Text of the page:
What if the European Union would have acted upon the results of its own research on wild cards, which foresaw a Coronavirus-like scenario 10 years ago?
- Post by: Kourosh Maheri
- March 20, 2020
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Over a decade ago the European Commission invested around 1 million Euro to fund the iKnow project as one of the six Blue Sky foresight research projects. The project aimed at interconnecting Knowledge on issues and developments potentially shaking or shaping the future of science, technology and innovation (STI) in Europe and the world.
In the early 2000s there was a general consensus that the identification and analysis of Wild Cards and Weak Signals (WI-WE) and their effects on European and global science, technology and innovation (STI) policy often remained out of the policy radar and therefore deserved more attention in foresight and forward-looking activities.
Wild Cards are the kind of issues that can potentially shake our present and future, like the way the current Coronavirus is unfolding. While Weak Signals are ambiguous events, often referred to as seeds of change, providing advance intelligence or hints about potentially important futures, including Wild Cards, challenges and opportunities. Weak Signals lie in the eye of the beholder and are generally influenced by the mental frameworks and subjective interpretations of individuals with limited information about emerging trends, developments or issues in a particular time and context. Their weakness is directly proportional to levels of uncertainty about their interpretations, importance and implications in the short-medium-to-long-term. Thus, Weak Signals are unclear observables warning us about the possibility of future game changing events.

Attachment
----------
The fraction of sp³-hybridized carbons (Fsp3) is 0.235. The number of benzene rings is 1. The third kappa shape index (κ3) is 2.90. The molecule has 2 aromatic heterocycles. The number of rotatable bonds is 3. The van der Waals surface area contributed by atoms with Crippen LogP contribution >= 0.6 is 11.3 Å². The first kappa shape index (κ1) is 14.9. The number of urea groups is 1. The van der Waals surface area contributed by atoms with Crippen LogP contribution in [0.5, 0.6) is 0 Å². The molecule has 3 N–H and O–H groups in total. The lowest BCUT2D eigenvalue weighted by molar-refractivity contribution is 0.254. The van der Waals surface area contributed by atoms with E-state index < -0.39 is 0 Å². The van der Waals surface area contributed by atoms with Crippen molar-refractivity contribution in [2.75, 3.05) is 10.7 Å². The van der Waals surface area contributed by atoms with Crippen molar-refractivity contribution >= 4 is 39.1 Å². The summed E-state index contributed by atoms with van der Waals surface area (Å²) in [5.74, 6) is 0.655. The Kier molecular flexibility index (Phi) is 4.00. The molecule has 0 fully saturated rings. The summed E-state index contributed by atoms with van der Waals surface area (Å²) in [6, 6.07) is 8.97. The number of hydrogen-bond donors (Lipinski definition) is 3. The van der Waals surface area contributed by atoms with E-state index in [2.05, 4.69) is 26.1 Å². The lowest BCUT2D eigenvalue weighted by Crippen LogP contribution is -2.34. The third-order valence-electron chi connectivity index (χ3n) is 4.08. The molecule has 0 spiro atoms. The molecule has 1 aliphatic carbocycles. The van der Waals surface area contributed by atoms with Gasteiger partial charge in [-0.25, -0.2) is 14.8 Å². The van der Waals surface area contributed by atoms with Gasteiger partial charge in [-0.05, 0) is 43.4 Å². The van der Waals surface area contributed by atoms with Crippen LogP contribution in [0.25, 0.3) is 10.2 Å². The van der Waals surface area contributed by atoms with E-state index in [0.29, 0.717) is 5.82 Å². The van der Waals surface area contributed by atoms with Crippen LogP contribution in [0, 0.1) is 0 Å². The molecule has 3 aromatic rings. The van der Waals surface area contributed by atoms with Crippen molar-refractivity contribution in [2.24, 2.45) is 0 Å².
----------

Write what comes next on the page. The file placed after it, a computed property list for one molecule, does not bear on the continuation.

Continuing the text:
The iKnow project had two interconnected objectives: 1) To develop and pilot conceptual and methodological frameworks to identify and analyse Wild Cards and Weak Signals (WI-WE); and 2) To assess the implications and impact of selected WI-WE on, science, technology and innovation (STI) and key dimensions of the European Research Area (ERA). There are plenty of outcomes resulting from the project, including reports, a pioneering early warning system for the co-creation of strategic intelligence, the first open bank of wild cards and weak signals and more, all publicly available at http://news.iknowfutures.eu/. However, the rest of this blog will address the following question: